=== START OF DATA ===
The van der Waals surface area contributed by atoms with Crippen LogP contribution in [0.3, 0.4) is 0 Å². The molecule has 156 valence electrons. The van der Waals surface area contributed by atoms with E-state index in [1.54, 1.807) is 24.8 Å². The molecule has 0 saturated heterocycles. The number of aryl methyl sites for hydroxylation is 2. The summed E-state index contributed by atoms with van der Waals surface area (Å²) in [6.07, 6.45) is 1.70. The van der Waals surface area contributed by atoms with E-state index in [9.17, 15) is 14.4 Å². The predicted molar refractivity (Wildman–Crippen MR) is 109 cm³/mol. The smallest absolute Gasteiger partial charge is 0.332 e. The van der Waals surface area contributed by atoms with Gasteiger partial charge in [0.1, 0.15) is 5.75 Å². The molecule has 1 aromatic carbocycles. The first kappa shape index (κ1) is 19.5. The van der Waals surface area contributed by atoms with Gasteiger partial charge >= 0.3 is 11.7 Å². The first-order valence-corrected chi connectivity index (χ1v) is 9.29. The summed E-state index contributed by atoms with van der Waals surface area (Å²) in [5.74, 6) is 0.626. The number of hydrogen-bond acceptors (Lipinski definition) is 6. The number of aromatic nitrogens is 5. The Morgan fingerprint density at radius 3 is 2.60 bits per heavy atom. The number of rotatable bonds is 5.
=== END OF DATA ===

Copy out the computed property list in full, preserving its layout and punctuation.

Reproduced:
The van der Waals surface area contributed by atoms with Crippen LogP contribution in [0.3, 0.4) is 0 Å². The molecule has 156 valence electrons. The van der Waals surface area contributed by atoms with E-state index in [1.54, 1.807) is 24.8 Å². The molecule has 0 saturated heterocycles. The number of aryl methyl sites for hydroxylation is 2. The summed E-state index contributed by atoms with van der Waals surface area (Å²) in [6.07, 6.45) is 1.70. The van der Waals surface area contributed by atoms with E-state index in [9.17, 15) is 14.4 Å². The predicted molar refractivity (Wildman–Crippen MR) is 109 cm³/mol. The smallest absolute Gasteiger partial charge is 0.332 e. The van der Waals surface area contributed by atoms with Gasteiger partial charge in [0.1, 0.15) is 5.75 Å². The molecule has 1 aromatic carbocycles. The first kappa shape index (κ1) is 19.5. The van der Waals surface area contributed by atoms with Gasteiger partial charge >= 0.3 is 11.7 Å². The first-order valence-corrected chi connectivity index (χ1v) is 9.29. The summed E-state index contributed by atoms with van der Waals surface area (Å²) in [5.74, 6) is 0.626. The number of hydrogen-bond acceptors (Lipinski definition) is 6. The number of aromatic nitrogens is 5. The Morgan fingerprint density at radius 3 is 2.60 bits per heavy atom. The number of rotatable bonds is 5.